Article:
Thus, is it not a singular “entity,” and approaches will differ in the techniques employed and the purposes of each project, as well as the degree to which community members are engaged in processes and how they participate.

The projects are very much created to fit particular purposes and circumstances. For example, communities have traditionally focused on mapping tangible and “locate-able” assets and features, but have increasingly found that important intangible dimensions of place must also be included in cultural mapping exercises, and are experimenting with different ways of capturing and communicating these stories. The outputs of most cultural mapping processes are linked to a geographical map, but not always.

Sometimes the information compiled is best communicated in other ways, for example, directories or inventories, graphics, books, audio and video works, or even 3D models!

What drives your interest in Culturizing Sustainable Cities? And how do you think the concepts therein could apply to a space like Malta, with its small size and lax attitude towards environmental concerns? 

While levels of evident conviction may vary, I believe communities of all sizes are concerned with their future sustainability, typically anchored in environmental concerns but also in a more holistic and multidimensional ways incorporating economic, social and cultural aspects. However, giving the pressing environmental issues today, in policies and investment programmes to support sustainable cities and communities, the focus has been primarily (often exclusively) on environmental issues and concerns – often positioned as technical, top-down problems and solutions.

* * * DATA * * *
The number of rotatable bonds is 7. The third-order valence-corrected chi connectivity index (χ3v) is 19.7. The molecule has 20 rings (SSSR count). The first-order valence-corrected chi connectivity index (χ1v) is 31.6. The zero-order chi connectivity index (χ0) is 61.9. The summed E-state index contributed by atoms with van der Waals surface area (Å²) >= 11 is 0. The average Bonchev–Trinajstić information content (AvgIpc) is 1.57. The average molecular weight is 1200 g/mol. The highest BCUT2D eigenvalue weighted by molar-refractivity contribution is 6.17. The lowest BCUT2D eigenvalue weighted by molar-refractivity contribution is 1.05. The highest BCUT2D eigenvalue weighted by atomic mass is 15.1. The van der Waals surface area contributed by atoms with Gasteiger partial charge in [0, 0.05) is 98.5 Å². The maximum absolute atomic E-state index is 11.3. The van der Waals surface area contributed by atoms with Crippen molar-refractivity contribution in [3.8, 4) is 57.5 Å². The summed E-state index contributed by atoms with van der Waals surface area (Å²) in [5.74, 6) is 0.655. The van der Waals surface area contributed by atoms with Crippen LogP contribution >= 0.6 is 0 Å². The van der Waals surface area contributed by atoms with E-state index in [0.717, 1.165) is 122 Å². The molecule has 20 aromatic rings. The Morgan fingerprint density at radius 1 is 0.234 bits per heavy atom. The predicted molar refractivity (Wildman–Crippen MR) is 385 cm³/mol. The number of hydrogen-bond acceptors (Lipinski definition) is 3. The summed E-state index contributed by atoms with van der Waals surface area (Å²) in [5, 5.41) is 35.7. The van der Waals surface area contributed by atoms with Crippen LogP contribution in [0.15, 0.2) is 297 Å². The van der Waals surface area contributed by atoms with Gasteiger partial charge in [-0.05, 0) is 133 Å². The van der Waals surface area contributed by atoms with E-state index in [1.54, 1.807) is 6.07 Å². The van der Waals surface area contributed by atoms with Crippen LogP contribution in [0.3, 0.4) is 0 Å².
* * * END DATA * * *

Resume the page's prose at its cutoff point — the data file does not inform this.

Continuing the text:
My interest in ‘Culturizing Sustainable Cities’ is aligned with citizen-driven actions in co-creating their future cities, and the role that cultural and creative initiatives can play in connecting people with place and the stewardship of their local environment. It also recognizes artistic projects to address environmental issues, and efforts of planners to incorporate cultural dimensions within community sustainability plans.

Culture’s place within processes to design and develop more sustainable cities and communities is not yet widely understood and thus often marginalized. Yet a wide range of experimental initiatives can be observed in both policy/planning and cultural spheres, contextualized amidst growing concern about the need to go beyond “creative city” intercity competition or to invent strategies to involve artistic-cultural actors in fostering more sustainable cities.

I want to learn from the many varied projects and planning experiments underway to that are advancing these practices. How can we build more culturally and environmentally sensitive sustainable cities? What artistic and policy/planning practices should be considered to inform the design of symbiotic in situ systems of arrangements to catalyze and build this environment?

The conference Cultural Mapping: Debating Spaces and Places will be taking place on October 22 and 23 at the Mediterranean Conference Centre, Valletta. For more information log on to: